Spatiotemporal dark and anti-dark solitons in cubic-quintic photonic systems
Cowey, R, Christian, JM and McDonald, GS 2013, Spatiotemporal dark and anti-dark solitons in cubic-quintic photonic systems , in: Salford Postgraduate Annual Research Conference (SPARC 2013), 5th - 6th June 2013, University of Salford.
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In a recent publication, Christian et al. [Phys. Rev. Lett. vol. 108, art. no. 034101 (2012)] developed a novel mathematical formalism for describing pulses in generic wave-based systems. When applied to optical geometries, their proposed class of (Helmholtz-type) governing equation captures the interplay between cubic nonlinearity, temporal dispersion, and spatial dispersion. The last effect cannot be described within conventional frameworks because of the inherent assumptions made in those (Schrödinger-type) models. Historically, such a limitation has tended not to matter since spatial dispersion could often be safely neglected. However, there exist modern photonic contexts [e.g., Biancalana and Creatore, Opt. Exp. vol. 16, 14882 (2004)] where spatial dispersion must be accommodated. In this presentation, we will report on our latest research into the theory of optical pulse propagation and related nonlinear phenomena. This work has broad application in the design of future photonic device architectures, where light pulses (e.g., produced by a laser and injected into a waveguide) can be used as ‘bits’ of optical information. New results for cubic-quintic nonlinearity include calculations of wave instabilities and the derivation of exact analytical dark-soliton pulses. We have also taken the first steps toward understanding the anti-dark class of solution. Non-trivial corrections to the predictions of conventional pulse theory (e.g., how pulse speeds depend upon system parameters) have been identified, and through asymptotic methods we have recovered classic results [Herrmann, Opt. Commun. vol. 91, 337 (1992)] in the limit of negligible spatial dispersion. Compelling evidence of pulse stability has been obtained through extensive simulations.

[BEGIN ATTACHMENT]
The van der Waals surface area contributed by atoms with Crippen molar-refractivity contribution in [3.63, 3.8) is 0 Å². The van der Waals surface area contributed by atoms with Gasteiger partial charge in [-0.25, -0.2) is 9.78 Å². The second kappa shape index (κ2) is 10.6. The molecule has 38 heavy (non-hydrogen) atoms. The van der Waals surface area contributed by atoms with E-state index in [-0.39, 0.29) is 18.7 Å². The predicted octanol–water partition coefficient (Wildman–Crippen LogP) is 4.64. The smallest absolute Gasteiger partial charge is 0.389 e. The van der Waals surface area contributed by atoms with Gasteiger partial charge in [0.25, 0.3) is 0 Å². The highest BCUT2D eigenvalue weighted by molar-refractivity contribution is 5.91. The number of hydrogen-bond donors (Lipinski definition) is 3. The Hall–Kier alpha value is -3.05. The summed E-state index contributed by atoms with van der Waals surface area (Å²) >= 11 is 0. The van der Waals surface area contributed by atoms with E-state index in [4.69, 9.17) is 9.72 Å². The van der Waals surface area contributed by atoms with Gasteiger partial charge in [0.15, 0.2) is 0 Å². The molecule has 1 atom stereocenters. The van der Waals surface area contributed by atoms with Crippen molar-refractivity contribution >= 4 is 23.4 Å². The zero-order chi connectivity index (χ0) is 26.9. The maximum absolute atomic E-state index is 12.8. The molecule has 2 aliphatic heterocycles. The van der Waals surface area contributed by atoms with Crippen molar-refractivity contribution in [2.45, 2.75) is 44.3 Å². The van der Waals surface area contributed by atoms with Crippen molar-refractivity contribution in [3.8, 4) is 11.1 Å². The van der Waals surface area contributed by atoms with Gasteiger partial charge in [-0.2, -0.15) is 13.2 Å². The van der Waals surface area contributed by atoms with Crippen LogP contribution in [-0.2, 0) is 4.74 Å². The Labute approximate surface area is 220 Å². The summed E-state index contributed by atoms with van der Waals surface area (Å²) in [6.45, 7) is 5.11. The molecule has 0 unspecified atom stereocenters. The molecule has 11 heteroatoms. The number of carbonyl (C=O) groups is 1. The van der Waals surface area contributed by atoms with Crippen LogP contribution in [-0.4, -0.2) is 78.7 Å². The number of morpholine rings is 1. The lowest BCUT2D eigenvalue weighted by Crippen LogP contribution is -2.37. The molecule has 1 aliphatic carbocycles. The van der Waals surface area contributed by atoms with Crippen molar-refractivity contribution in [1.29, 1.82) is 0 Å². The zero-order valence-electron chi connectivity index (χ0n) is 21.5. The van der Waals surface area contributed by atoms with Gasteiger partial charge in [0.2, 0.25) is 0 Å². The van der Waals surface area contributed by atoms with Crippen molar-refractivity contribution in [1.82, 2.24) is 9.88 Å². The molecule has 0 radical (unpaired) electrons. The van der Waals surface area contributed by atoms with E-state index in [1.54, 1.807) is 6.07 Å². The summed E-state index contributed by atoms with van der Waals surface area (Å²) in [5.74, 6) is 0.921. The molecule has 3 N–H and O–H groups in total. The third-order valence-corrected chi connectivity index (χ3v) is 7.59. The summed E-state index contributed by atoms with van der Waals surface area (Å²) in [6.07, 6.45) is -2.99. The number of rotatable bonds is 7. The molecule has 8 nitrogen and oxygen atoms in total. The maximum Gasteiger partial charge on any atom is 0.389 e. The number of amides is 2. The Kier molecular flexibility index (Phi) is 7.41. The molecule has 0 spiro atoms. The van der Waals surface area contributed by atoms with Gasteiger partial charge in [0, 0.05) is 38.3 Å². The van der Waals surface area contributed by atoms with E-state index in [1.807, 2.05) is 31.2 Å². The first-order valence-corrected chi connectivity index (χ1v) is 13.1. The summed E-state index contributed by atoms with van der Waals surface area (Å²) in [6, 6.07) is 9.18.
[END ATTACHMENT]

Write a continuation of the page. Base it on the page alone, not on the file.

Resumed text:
|Item Type:||Conference or Workshop Item (Paper)|
Subjects outside of the University Themes
|Schools:||Schools > School of Computing, Science and Engineering
Schools > School of Computing, Science and Engineering > Salford Innovation Research Centre (SIRC)
|Funders:||University of Salford|
|Depositing User:||JM Christian|
|Date Deposited:||11 Jun 2013 14:19|
|Last Modified:||29 Oct 2015 00:10|
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